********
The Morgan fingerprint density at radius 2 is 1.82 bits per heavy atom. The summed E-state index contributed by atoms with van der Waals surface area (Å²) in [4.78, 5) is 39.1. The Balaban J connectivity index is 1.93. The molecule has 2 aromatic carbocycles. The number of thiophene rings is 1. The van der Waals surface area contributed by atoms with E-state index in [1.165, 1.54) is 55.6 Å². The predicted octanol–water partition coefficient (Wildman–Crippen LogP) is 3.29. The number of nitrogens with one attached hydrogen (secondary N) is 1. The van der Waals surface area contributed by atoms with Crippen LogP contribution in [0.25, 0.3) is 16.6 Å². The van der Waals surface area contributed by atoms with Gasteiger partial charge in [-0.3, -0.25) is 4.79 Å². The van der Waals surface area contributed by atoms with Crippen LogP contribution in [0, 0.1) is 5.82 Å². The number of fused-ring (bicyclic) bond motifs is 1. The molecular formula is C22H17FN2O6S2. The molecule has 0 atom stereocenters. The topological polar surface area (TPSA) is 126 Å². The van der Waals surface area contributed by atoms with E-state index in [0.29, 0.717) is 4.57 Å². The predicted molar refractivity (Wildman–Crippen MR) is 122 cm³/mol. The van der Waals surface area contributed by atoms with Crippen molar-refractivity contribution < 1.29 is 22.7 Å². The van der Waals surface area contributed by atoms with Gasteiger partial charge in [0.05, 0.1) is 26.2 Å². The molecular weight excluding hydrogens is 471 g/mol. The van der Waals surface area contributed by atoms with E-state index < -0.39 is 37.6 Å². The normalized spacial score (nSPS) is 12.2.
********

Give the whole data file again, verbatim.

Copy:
The Morgan fingerprint density at radius 2 is 1.82 bits per heavy atom. The summed E-state index contributed by atoms with van der Waals surface area (Å²) in [4.78, 5) is 39.1. The Balaban J connectivity index is 1.93. The molecule has 2 aromatic carbocycles. The number of thiophene rings is 1. The van der Waals surface area contributed by atoms with E-state index in [1.165, 1.54) is 55.6 Å². The predicted octanol–water partition coefficient (Wildman–Crippen LogP) is 3.29. The number of nitrogens with one attached hydrogen (secondary N) is 1. The van der Waals surface area contributed by atoms with Crippen LogP contribution in [0.25, 0.3) is 16.6 Å². The van der Waals surface area contributed by atoms with Gasteiger partial charge in [-0.3, -0.25) is 4.79 Å². The van der Waals surface area contributed by atoms with Crippen LogP contribution in [0, 0.1) is 5.82 Å². The number of fused-ring (bicyclic) bond motifs is 1. The molecular formula is C22H17FN2O6S2. The molecule has 0 atom stereocenters. The topological polar surface area (TPSA) is 126 Å². The van der Waals surface area contributed by atoms with E-state index in [0.29, 0.717) is 4.57 Å². The predicted molar refractivity (Wildman–Crippen MR) is 122 cm³/mol. The van der Waals surface area contributed by atoms with Crippen molar-refractivity contribution < 1.29 is 22.7 Å². The van der Waals surface area contributed by atoms with Gasteiger partial charge in [0.05, 0.1) is 26.2 Å². The molecular weight excluding hydrogens is 471 g/mol. The van der Waals surface area contributed by atoms with E-state index < -0.39 is 37.6 Å². The normalized spacial score (nSPS) is 12.2.